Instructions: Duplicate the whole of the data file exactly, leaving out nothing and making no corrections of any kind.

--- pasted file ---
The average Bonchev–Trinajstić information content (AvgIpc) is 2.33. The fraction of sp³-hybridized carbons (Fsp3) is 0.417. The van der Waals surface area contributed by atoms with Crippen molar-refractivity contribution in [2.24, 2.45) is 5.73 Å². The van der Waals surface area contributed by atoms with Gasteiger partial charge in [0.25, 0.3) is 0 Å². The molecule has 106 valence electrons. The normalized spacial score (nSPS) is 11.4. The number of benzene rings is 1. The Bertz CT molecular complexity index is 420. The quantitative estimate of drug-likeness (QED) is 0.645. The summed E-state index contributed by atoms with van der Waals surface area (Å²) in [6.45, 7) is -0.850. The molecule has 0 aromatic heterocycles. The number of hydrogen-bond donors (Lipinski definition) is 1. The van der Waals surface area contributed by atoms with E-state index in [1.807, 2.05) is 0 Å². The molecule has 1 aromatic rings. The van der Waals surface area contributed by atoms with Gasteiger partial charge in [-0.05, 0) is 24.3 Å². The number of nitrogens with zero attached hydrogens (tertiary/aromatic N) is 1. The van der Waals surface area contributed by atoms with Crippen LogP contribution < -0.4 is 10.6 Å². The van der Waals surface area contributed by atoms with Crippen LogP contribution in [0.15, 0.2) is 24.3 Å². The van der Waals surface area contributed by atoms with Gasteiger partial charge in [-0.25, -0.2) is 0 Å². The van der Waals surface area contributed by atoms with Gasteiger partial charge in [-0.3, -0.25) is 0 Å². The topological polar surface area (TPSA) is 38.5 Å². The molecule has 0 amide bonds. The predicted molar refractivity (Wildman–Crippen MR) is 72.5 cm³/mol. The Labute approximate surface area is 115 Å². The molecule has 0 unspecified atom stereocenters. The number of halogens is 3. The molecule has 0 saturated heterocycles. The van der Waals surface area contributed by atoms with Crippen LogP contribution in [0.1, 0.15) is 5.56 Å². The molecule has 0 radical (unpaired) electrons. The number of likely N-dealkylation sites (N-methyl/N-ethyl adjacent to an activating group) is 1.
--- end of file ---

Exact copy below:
The average Bonchev–Trinajstić information content (AvgIpc) is 2.33. The fraction of sp³-hybridized carbons (Fsp3) is 0.417. The van der Waals surface area contributed by atoms with Crippen molar-refractivity contribution in [2.24, 2.45) is 5.73 Å². The van der Waals surface area contributed by atoms with Gasteiger partial charge in [0.25, 0.3) is 0 Å². The molecule has 106 valence electrons. The normalized spacial score (nSPS) is 11.4. The number of benzene rings is 1. The Bertz CT molecular complexity index is 420. The quantitative estimate of drug-likeness (QED) is 0.645. The summed E-state index contributed by atoms with van der Waals surface area (Å²) in [6.45, 7) is -0.850. The molecule has 0 aromatic heterocycles. The number of hydrogen-bond donors (Lipinski definition) is 1. The van der Waals surface area contributed by atoms with E-state index in [1.807, 2.05) is 0 Å². The molecule has 1 aromatic rings. The van der Waals surface area contributed by atoms with Gasteiger partial charge in [-0.05, 0) is 24.3 Å². The number of nitrogens with zero attached hydrogens (tertiary/aromatic N) is 1. The van der Waals surface area contributed by atoms with Crippen LogP contribution < -0.4 is 10.6 Å². The van der Waals surface area contributed by atoms with Crippen LogP contribution in [0.15, 0.2) is 24.3 Å². The van der Waals surface area contributed by atoms with Gasteiger partial charge in [-0.25, -0.2) is 0 Å². The van der Waals surface area contributed by atoms with Gasteiger partial charge in [-0.3, -0.25) is 0 Å². The topological polar surface area (TPSA) is 38.5 Å². The molecule has 0 amide bonds. The predicted molar refractivity (Wildman–Crippen MR) is 72.5 cm³/mol. The Labute approximate surface area is 115 Å². The molecule has 0 unspecified atom stereocenters. The number of halogens is 3. The molecule has 0 saturated heterocycles. The van der Waals surface area contributed by atoms with Crippen LogP contribution in [0.1, 0.15) is 5.56 Å². The molecule has 0 radical (unpaired) electrons. The number of likely N-dealkylation sites (N-methyl/N-ethyl adjacent to an activating group) is 1.